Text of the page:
An abstract homage to the timeless design of the iconic KICC, the Courtyard building is a quality low-rise office block with a pleasant departure from the traditional high-rise office development pattern. It is not the best example of a 21st-century urban design but its implementation is firmly rooted to an immutable concept with a perfect interplay of materials guaranteed to outlast age.
The Courtyard Building is located along General Mathenge Drive next to Lerustique restaurant in Westlands, Nairobi, half a kilometer from the West Gate Mall, this project was conceived around core principals of an environmentally sensitive design, to provide a cozy experience for the end user and a tranquil work environment in a leafy setting.
Bowman Associates Architects were commissioned design and supervision of the Courtyard Building project in 2008 upon winning a design competition that involved Symbion International and Planning Systems and Services Ltd.
The client, Aga Khan and PDM Kenya, wanted an environmentally efficient commercial building with an African theme and a touch of Islamic design features. This is in line with PDM’s philosophy of providing human centered developments that not only serve an economic purpose but uplift the quality of life alongside Aga khan’s firm Islamic culture.
The sloppy terrain of about 5640sqm was occupied by a single residential building that sat on 300sqm. The neighborhood was dominated by low-rise single dwelling units on varying spaces hence a key consideration in the design concept of the Courtyard. The client required that the existing building be demolished with minimal interference to the natural vegetation and trees onsite.
In response to the brief, the architect made use of naturally warm earthy colours, mainly the scorched earth paint work on the eaves of the building that creates an African sensation. He also tried to achieve an even feel of the mazeras stone cladding to give a natural texture. Brown aluminium frames were used in the roofing as well as in the giant concrete piers to give it a wooden effect and enhance the African theme.
The architect tried to incorporate the residential feel in the area by use of calm colours and a simple form such that you can easily mistake the office block for an apartment until you actually get so close. He also ensured that balance in height as with other buildings in the area was maintained.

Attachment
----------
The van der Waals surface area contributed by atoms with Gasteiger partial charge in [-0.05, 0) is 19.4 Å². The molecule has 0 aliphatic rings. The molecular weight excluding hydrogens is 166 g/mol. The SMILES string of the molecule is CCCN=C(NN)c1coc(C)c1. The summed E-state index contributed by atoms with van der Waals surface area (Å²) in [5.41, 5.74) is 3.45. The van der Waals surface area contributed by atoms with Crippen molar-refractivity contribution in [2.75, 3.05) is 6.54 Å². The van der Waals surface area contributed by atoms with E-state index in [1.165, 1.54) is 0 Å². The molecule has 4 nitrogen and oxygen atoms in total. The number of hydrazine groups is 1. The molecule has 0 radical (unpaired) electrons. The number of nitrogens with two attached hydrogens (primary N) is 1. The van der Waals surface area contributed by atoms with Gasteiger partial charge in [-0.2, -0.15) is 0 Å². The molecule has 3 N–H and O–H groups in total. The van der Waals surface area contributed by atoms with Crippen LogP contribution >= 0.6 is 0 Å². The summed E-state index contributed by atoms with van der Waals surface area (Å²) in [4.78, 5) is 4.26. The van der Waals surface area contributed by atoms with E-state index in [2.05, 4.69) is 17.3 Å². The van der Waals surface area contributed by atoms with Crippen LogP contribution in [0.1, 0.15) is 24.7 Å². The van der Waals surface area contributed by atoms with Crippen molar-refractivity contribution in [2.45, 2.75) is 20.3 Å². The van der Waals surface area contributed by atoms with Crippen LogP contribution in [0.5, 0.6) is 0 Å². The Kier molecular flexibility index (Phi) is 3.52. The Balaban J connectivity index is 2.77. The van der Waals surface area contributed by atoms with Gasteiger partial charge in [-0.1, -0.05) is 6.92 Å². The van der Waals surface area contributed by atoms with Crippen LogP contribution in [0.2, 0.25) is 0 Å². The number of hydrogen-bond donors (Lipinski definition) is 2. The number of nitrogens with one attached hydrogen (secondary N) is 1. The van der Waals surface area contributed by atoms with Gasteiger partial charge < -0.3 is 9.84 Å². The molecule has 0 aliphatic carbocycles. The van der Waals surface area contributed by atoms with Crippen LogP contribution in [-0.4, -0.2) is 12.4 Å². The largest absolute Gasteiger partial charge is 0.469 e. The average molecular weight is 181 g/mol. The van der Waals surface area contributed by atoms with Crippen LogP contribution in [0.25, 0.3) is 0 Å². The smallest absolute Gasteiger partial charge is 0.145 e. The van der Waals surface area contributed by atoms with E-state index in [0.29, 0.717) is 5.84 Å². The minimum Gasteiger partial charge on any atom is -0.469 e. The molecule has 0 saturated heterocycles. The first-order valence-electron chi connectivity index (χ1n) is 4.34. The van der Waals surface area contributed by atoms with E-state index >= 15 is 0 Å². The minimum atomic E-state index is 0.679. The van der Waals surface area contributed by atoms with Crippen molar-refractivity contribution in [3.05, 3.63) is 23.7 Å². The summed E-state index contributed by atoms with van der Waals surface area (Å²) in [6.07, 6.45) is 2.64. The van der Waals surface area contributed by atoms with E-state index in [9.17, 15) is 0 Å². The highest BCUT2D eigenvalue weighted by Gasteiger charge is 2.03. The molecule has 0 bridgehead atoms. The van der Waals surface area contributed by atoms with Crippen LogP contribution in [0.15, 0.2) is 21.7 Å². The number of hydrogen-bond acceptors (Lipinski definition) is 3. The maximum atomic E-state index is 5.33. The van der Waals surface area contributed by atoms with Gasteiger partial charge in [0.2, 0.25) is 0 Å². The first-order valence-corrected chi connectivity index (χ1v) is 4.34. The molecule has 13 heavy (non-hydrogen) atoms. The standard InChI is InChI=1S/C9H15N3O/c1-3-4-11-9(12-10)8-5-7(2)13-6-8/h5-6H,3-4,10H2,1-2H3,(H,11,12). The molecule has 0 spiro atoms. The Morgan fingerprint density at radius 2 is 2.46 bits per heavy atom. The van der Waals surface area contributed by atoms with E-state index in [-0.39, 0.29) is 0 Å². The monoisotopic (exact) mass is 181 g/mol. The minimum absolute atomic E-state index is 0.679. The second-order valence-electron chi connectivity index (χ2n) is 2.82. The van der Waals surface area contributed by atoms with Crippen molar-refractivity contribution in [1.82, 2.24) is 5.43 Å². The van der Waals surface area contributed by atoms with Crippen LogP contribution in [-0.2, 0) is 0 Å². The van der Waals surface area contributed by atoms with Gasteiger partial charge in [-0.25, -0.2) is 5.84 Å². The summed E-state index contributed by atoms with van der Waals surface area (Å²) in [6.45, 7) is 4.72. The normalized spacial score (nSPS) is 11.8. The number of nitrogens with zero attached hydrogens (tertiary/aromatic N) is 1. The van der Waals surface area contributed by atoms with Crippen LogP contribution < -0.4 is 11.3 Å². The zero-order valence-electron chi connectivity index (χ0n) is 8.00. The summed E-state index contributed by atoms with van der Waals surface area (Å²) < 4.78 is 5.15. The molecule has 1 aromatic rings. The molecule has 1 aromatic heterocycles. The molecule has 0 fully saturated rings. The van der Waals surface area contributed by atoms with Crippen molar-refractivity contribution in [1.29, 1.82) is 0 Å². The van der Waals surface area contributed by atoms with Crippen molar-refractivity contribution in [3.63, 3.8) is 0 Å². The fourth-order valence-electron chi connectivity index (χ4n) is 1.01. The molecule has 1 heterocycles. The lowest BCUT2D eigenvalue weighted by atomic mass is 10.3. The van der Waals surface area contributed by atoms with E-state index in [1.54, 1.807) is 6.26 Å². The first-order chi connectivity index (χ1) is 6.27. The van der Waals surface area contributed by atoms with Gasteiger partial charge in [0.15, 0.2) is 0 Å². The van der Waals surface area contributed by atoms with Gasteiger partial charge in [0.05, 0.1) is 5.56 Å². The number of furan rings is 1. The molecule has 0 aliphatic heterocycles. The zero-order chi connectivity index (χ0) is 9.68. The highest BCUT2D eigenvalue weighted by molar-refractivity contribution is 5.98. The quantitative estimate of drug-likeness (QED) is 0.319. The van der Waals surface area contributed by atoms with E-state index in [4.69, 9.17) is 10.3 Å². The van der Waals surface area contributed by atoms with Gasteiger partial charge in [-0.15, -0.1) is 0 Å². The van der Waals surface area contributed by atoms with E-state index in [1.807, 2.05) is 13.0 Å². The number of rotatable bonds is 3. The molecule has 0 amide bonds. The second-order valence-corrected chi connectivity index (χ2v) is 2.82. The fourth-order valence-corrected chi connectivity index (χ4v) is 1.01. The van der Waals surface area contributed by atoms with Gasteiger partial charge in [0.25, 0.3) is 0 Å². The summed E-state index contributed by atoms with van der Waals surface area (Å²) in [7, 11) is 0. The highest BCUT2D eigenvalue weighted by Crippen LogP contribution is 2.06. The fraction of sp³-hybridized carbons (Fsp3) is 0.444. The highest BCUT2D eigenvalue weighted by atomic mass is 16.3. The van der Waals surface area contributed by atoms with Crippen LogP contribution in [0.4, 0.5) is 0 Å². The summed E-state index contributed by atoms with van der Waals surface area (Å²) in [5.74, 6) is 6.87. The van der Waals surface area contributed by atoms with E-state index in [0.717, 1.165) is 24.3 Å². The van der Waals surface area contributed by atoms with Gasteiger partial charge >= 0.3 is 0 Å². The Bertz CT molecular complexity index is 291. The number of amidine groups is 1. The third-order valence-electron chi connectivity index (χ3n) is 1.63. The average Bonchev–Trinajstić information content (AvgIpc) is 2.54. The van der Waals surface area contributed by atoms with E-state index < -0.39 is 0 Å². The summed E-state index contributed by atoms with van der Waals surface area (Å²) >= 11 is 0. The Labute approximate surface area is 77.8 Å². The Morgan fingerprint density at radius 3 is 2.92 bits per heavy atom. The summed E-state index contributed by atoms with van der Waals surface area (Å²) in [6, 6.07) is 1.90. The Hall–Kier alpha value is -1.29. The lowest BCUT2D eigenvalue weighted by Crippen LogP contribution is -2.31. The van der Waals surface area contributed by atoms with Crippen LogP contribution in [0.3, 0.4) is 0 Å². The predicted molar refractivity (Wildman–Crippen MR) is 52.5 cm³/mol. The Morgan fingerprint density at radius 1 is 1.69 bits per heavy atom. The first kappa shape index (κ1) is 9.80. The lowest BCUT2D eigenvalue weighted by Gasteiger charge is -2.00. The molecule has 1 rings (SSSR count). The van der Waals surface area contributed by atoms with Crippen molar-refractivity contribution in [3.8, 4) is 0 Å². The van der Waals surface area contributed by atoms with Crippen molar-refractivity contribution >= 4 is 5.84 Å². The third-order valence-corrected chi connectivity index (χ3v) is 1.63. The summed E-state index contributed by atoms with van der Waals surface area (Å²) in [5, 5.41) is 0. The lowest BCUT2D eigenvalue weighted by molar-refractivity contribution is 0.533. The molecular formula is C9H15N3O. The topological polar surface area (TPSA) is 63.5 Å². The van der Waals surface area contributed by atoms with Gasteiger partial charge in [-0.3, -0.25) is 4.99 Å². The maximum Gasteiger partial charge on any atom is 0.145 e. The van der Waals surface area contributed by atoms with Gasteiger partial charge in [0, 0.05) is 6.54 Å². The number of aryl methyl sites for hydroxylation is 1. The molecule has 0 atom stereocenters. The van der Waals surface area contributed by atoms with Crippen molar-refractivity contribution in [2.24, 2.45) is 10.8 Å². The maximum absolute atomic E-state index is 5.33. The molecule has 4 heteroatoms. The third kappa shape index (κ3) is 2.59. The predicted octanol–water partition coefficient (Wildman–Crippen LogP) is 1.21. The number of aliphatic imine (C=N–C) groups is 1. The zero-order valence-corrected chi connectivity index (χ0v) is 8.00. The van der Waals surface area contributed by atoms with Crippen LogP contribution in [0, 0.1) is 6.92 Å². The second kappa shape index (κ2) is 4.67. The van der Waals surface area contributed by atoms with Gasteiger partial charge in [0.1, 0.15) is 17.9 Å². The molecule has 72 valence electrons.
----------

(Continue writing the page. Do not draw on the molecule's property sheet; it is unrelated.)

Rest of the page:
Some of the trees on site were maintained to help with landscaping. In addition, the architect used 45DD in the arrangement of surface parking so that he could leave room for growth of the trees that were already there.
The sloppy ground also worked to the advantage of the design as the architect was able to enlarge basement parking.
Creative interplay of glass use and masonry in the building is not only an interesting feature but also an environmental design measure. The architect used reflective high end specification glass to enhance natural lighting in the Courtyard building and reduce heat from the sun. The dark green color of the glass also blends perfectly with scorched earth paint work.
The architect also created short spans between offices to minimize use of AC in the building and large windows to allow proper circulation of air. Use of aluminium sun breakers also helps in maintaining a natural cool in the building as it keeps off the heat of the sun. Within the lobbies from third floor down to the ground floor are double volumes and the void in between enhances airflow which keeps the spaces well ventilated.
Apart from masonry, which consists of sand, cement and stonework, there are features made of medium density fibre board (MDF) on the eaves of the building. The Mazeras stone used for cladding also is low maintenance because it weathers evenly during harsh weather. The window frames are made of aluminium and parts of the façade are built of glass. Steel was used in the roofing as well as in the giant concrete piers with trusses that get to the roof.
Unique features in the Courtyard Building include the large eaves on the roof which create an interesting view within the simplicity of the entire design. The fire escape staircase also forms quite a large feature with windows bearing some Islamic expressions. Proper balance in glass use and masonry which gives the building a contemporary modern look whilst offering a cultural feel of ancient architecture.
Piers next to the windows are divided into bays with massive concrete shafts that create a more dramatic tone in the building. The creative sun breakers and corner windows which again break the monotony of how the glass is arranged also form quite an interesting feature. Other design features include the shape of Islamic star on the fountain at the courtyard visible from above and the arrangement pattern of the Mazeras stone on the courtyard as well.
The Courtyard building has three floors exclusive of the ground floor. It is divided into two wings and each wing is about 400sqm. It can comfortably accommodate around 250 persons. It has 110 parking bays. Other facilities in the building include backup power generator, CCTV Surveillance, Building Management System, Rain water harvesting, internet connection, lush green space, high speed elevators and 24hr security attendance among others.
Construction began in February 2010 and was completed in mid 2011. The entire project cost Kshs. 250M.
- Project Data: The Courtyard Building
- Client: Aga khan & PDM Holdings Kenya
- Architect & Project Manager: Bowman Associates Architects
- QS: YMR
- Mechanical & Electrical Engineers: Load line Engineers
- Structural & Civil Engineers: Civil Engineering Design Kenya
- Main Contractor: Parbat Siyani Construction Company
- Project Cost: Kshs 250 Million
- Project Duration: 18 Months